Four days before voters head to the polls for the S.C. Republican presidential primary, the state’s most coveted GOP endorsement remains unclaimed.
Gov. Nikki Haley said Tuesday that she has not made up her mind on endorsing 2016 GOP hopeful. She did not rule out foregoing an endorsement.
Haley declined to tell reporters at the S.C. State House who is on her short list, but she ruled out backing GOP front-runner Donald Trump.
The New York billionaire criticized Haley on Monday for failing to protect South Carolina from Syrian refugees who could pose a danger to the state and the possibility of Guantanamo prisoners being transferred to the Navy brig outside Charleston. Haley has sent letters to federal officials voicing her objection to allowing refugees in the state and protesting proposals to move Guantanamo prisoners to South Carolina.
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Haley said Tuesday that it was unfortunate that a candidate comes into South Carolina without understanding the issues.
Haley’s backing would be considered a good catch for a presidential prospect since she remains one of the state’s most popular Republican politicians and a rising national GOP star.
She has become a favorite to make vice presidential short lists after her handling of the last year’s Charleston shooting and successful call to remove the Confederate flag from the S.C. State House grounds. The 44-year-old daughter of Indian immigrants gave the nationally televised Republican response to the State of the Union last month.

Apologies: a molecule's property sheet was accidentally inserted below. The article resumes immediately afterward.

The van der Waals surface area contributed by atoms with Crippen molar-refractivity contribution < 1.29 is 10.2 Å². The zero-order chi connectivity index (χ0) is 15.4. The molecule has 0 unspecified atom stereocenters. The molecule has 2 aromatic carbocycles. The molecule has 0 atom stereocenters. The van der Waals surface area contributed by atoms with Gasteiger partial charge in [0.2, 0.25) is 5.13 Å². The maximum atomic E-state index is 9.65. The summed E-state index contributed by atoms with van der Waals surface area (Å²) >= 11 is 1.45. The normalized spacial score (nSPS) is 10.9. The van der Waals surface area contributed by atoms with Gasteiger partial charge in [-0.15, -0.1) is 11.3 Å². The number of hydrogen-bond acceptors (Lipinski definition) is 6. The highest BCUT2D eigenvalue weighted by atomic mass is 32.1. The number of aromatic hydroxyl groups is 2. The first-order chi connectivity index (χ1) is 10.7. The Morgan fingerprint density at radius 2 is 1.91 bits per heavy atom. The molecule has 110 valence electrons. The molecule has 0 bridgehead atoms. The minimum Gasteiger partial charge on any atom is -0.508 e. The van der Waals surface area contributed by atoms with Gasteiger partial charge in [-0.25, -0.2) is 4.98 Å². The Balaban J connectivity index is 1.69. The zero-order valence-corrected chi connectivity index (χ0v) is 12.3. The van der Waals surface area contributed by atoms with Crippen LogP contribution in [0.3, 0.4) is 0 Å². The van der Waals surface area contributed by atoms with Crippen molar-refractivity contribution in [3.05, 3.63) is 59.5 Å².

Speculation centered on the governor backing one of the establishment Republican presidential candidates, U.S. Sen. Marco Rubio of Florida or former Florida Gov. Jeb Bush, in Saturday’s primary.
Haley communicates regularly with both. Her Washington, D.C.-area strategist Jon Lerner works for a pro-Rubio super PAC.
Bush helped raise money for Haley’s re-election campaign, and his father and brother, both former presidents, spoke to the governor over the past few weeks.
But establishment hopefuls, who normally win the GOP nomination, have languished in an election dominated by insurgent candidates.
New York billionaire Donald Trump is the favorite to win in South Carolina after his victory in New Hampshire. U.S. Sen. Ted Cruz of Texas, the Iowa winner, is polling second in South Carolina’s Republican primary on Saturday.
The New Hampshire primary last week did little to clarify the race behind front-runners.
Rubio was forecast to compete for a top-three finish. But he stumbled in a debate and came in fifth. Bush finished fourth in New Hampshire and has struggled to find traction in South Carolina where his father and brother won primaries en route to the White House.
In South Carolina this week, Rubio has gained in polls to challenge Cruz for second. Bush has fallen to fifth in South Carolina behind Ohio Gov. John Kasich, the second-place finisher in New Hampshire.
Haley was not expected to back either Trump, whom she has criticized for being combative, or Cruz, who some mainstream Republicans think could have a tough time winning the general election.
Haley supported Mitt Romney in the 2012 presidential race. While the former Massachusetts governor won the Republican nomination, he lost the S.C. primary to former U.S. House Speaker Newt Gingrich, breaking the state’s three-decade streak of favoring the candidate who landed on the November ballot.
Rubio has two top S.C. GOP endorsements — U.S. Sen. Tim Scott of North Charleston, the only African-American Republican in the senate, and U.S. Rep. Trey Gowdy, a Spartanburg Republican who heads a special panel investigating the Benghazi attack.
Bush won the backing of U.S. Sen. Lindsey Graham, the Seneca Republican who ended his presidential run two months ago.